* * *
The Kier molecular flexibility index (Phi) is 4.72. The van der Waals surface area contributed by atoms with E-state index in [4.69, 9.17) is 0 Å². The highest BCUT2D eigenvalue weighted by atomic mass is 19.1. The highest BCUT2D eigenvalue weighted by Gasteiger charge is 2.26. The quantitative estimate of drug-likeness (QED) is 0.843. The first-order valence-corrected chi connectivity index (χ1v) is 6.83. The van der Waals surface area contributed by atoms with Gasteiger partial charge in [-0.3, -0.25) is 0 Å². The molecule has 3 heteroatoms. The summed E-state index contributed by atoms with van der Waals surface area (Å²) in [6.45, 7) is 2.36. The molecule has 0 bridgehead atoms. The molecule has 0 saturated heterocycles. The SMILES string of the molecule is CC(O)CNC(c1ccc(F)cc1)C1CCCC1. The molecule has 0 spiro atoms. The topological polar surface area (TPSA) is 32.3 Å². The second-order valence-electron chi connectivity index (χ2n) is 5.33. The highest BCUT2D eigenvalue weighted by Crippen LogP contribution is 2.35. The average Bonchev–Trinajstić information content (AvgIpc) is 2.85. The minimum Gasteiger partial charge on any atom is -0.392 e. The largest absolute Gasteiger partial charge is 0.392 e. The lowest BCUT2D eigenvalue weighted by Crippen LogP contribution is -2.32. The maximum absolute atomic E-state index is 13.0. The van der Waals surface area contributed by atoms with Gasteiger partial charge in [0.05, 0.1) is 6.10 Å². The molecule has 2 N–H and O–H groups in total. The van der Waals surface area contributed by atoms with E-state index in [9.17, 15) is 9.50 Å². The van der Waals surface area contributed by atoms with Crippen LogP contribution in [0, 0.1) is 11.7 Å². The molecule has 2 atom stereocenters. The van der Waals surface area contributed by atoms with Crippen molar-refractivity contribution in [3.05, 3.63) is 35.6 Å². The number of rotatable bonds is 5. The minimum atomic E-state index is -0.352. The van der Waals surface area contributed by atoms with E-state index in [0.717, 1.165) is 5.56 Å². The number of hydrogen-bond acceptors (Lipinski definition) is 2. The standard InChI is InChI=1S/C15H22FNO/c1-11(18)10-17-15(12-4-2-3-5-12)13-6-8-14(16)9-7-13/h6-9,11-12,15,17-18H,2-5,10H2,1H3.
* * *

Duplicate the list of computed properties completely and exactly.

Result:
The Kier molecular flexibility index (Phi) is 4.72. The van der Waals surface area contributed by atoms with E-state index in [4.69, 9.17) is 0 Å². The highest BCUT2D eigenvalue weighted by atomic mass is 19.1. The highest BCUT2D eigenvalue weighted by Gasteiger charge is 2.26. The quantitative estimate of drug-likeness (QED) is 0.843. The first-order valence-corrected chi connectivity index (χ1v) is 6.83. The van der Waals surface area contributed by atoms with Gasteiger partial charge in [-0.3, -0.25) is 0 Å². The molecule has 3 heteroatoms. The summed E-state index contributed by atoms with van der Waals surface area (Å²) in [6.45, 7) is 2.36. The molecule has 0 bridgehead atoms. The molecule has 0 saturated heterocycles. The SMILES string of the molecule is CC(O)CNC(c1ccc(F)cc1)C1CCCC1. The molecule has 0 spiro atoms. The topological polar surface area (TPSA) is 32.3 Å². The second-order valence-electron chi connectivity index (χ2n) is 5.33. The highest BCUT2D eigenvalue weighted by Crippen LogP contribution is 2.35. The average Bonchev–Trinajstić information content (AvgIpc) is 2.85. The minimum Gasteiger partial charge on any atom is -0.392 e. The largest absolute Gasteiger partial charge is 0.392 e. The lowest BCUT2D eigenvalue weighted by Crippen LogP contribution is -2.32. The maximum absolute atomic E-state index is 13.0. The van der Waals surface area contributed by atoms with Gasteiger partial charge in [0.05, 0.1) is 6.10 Å². The molecule has 2 N–H and O–H groups in total. The van der Waals surface area contributed by atoms with E-state index in [9.17, 15) is 9.50 Å². The van der Waals surface area contributed by atoms with Crippen LogP contribution in [0, 0.1) is 11.7 Å². The molecule has 2 atom stereocenters. The van der Waals surface area contributed by atoms with Crippen molar-refractivity contribution in [3.05, 3.63) is 35.6 Å². The number of rotatable bonds is 5. The minimum atomic E-state index is -0.352. The van der Waals surface area contributed by atoms with E-state index in [0.717, 1.165) is 5.56 Å². The number of hydrogen-bond acceptors (Lipinski definition) is 2. The standard InChI is InChI=1S/C15H22FNO/c1-11(18)10-17-15(12-4-2-3-5-12)13-6-8-14(16)9-7-13/h6-9,11-12,15,17-18H,2-5,10H2,1H3.